Say hello to the Hangzhou Internet Court that is in session and accessible via WeChat. It has handled 3 million legal cases or other judicial procedures. It was first established in 2017 to help online trade disputes, copyright cases, and e-commerce product liability claims. By using artificial intelligence, chatbots, and other new technologies, the digital court judges are augmented by humans to get quick decisions. The cost of mistyping couldn’t be higher. Read on Japan Times.
The 2010s are coming to an end, and looking back, a lot has changed, especially when it comes to retail landscapes. Vox looks back at the brands we have lost. Blockbuster and Borders failed to adapt and thus became victims of broadband and the Internet, only to be replaced by Netflix and Amazon. Internet and the companies it has spawned saw the death of compact discs, and with that, we lost the brands such as Columbia Record House. Payless, American Apparel, and Bon-Ton are some other names. Only recently we lost Dean and Deluca and Barneys. Good News is that we still have many American brands thriving in Japan. When I look back at the decade and see all these brands dying, I can only see the regeneration and creation of new brands and enterprises — bigger and different. I can’t imagine life without Spotify. Or Amazon, for that matter.
The iPhone 11 Pro is just another step in the seemingly unending march of the camera phones. The falling sales of cameras across the price and performance spectrum is a testimonial to how everyday people take photographs. As a believer in computational photography and the improvement curve of phone-camera capabilities, I have often written about … Continue reading Phone Cameras FTW
Philip Rosedale, creator of Second Life and founder of True Ventures-backed VR startup, HiFidelity in a provocative blog post points to many shortcomings of the current generation of virtual reality head-mounted displays and why a lot has to change for these to become a device that is commonplace. Read the post.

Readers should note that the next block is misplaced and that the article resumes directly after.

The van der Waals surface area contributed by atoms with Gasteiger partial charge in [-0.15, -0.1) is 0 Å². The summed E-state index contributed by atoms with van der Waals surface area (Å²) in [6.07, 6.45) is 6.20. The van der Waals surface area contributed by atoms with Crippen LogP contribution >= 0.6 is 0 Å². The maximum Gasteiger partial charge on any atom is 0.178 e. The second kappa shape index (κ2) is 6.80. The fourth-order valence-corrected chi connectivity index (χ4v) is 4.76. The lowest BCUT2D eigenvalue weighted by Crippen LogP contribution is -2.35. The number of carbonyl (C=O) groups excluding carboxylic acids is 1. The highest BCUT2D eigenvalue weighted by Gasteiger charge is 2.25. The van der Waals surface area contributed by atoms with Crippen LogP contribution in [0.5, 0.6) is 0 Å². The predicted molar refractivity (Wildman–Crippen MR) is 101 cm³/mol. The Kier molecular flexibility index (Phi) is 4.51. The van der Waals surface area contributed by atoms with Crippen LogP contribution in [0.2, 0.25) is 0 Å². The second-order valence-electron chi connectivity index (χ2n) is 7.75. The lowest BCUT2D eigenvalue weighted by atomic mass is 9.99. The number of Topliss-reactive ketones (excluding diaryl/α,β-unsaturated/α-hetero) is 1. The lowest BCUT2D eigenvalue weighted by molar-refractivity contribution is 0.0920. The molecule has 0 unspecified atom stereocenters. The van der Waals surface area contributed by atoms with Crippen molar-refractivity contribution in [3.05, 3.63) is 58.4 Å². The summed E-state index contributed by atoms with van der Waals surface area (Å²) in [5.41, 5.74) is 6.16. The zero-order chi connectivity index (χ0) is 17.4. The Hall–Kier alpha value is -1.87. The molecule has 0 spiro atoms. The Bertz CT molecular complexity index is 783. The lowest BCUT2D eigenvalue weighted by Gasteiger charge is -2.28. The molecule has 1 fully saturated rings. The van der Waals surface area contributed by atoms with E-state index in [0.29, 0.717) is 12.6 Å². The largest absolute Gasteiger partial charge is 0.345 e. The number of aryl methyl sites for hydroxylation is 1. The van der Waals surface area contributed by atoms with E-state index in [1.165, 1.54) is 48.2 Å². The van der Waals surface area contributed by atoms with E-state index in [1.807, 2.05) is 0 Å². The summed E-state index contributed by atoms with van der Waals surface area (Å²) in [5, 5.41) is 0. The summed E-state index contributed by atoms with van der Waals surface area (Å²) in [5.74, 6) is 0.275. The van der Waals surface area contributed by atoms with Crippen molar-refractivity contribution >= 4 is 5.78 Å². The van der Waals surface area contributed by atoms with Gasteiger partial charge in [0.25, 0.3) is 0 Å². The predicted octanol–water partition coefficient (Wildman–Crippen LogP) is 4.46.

Two of these are from Leica SL2 and two from iPhone 11 Pro. Who cares which one is by which device. Because they are all about the magnificent beauty of San Francisco, which looks like a maiden behind a veil when the fog envelopes the city, its warts and its ugliness. “The fog of illusion, … Continue reading Foggy Illusions
In his explosive and must-read “The Smartest Guys in the Clubhouse,” New Republic writer David Roth points out that the Houston Astros are just one of the latest examples of the McKinsey approach to solving problems and giving clients an edge. It should come as no surprise that ex-Mckinsey consultant Jeff Luhnow and the Astros … Continue reading Houston Astros, Enron, and The McKinsey Way
“Larry has even managed to keep the names of his two kids secret, an act of paternal love that is also, given Google’s mission ‘to organize the world’s information and make it universally accessible and useful,’ an act of corporate treason,” writes Nicholas Carr, a long-time Google nemesis in this wonderful goodbye to the two of the richest dudes who walked on the planet.
Travel writing that resonates with me tends to be less formulaic and more poetic and personal. I love the works of Pico Iyer and Bruce Chatwin for those reasons. And very rarely do you come across a new talent just waiting to be discovered. I love this ode to the Utah deserts in winter by Anne Marie Vivienne. Have a look.
Apparently walking 10,000 steps a day does not mean a thing.
I am a long time Spotify customer, and over the years, I have appreciated their data-driven approach to surfacing the music I might like. However, what I absolutely love is their year-end wrap-ups about my listening habits. And this year, they have gone above and beyond and come up the decade long wrap up of … Continue reading Spotify Wrapped: Data Story Done Right